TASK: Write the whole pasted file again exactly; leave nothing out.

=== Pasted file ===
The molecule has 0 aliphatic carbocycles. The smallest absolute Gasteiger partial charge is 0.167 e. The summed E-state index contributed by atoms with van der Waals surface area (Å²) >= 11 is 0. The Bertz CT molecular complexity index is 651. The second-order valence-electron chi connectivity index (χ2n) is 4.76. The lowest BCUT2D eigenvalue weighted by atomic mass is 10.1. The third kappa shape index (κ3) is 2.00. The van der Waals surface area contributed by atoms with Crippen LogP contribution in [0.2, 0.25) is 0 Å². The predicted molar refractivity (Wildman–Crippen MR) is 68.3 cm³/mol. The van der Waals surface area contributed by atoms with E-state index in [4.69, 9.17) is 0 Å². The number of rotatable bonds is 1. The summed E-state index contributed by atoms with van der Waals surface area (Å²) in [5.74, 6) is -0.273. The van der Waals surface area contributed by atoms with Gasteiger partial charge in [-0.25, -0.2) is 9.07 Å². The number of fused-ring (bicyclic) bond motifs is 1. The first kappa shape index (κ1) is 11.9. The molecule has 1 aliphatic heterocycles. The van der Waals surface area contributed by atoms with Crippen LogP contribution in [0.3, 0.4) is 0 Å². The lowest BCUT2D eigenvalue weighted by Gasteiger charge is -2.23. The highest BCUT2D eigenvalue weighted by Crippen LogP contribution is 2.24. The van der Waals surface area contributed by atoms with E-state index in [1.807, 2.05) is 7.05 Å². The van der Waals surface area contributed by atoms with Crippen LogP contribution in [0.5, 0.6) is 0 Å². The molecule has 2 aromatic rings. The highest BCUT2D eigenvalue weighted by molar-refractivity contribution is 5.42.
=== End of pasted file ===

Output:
The molecule has 0 aliphatic carbocycles. The smallest absolute Gasteiger partial charge is 0.167 e. The summed E-state index contributed by atoms with van der Waals surface area (Å²) >= 11 is 0. The Bertz CT molecular complexity index is 651. The second-order valence-electron chi connectivity index (χ2n) is 4.76. The lowest BCUT2D eigenvalue weighted by atomic mass is 10.1. The third kappa shape index (κ3) is 2.00. The van der Waals surface area contributed by atoms with Crippen LogP contribution in [0.2, 0.25) is 0 Å². The predicted molar refractivity (Wildman–Crippen MR) is 68.3 cm³/mol. The van der Waals surface area contributed by atoms with E-state index in [4.69, 9.17) is 0 Å². The number of rotatable bonds is 1. The summed E-state index contributed by atoms with van der Waals surface area (Å²) in [5.74, 6) is -0.273. The van der Waals surface area contributed by atoms with Gasteiger partial charge in [-0.25, -0.2) is 9.07 Å². The number of fused-ring (bicyclic) bond motifs is 1. The first kappa shape index (κ1) is 11.9. The molecule has 1 aliphatic heterocycles. The van der Waals surface area contributed by atoms with Crippen LogP contribution in [0.3, 0.4) is 0 Å². The lowest BCUT2D eigenvalue weighted by Gasteiger charge is -2.23. The highest BCUT2D eigenvalue weighted by Crippen LogP contribution is 2.24. The van der Waals surface area contributed by atoms with E-state index in [1.807, 2.05) is 7.05 Å². The van der Waals surface area contributed by atoms with Crippen LogP contribution in [0.5, 0.6) is 0 Å². The molecule has 2 aromatic rings. The highest BCUT2D eigenvalue weighted by molar-refractivity contribution is 5.42.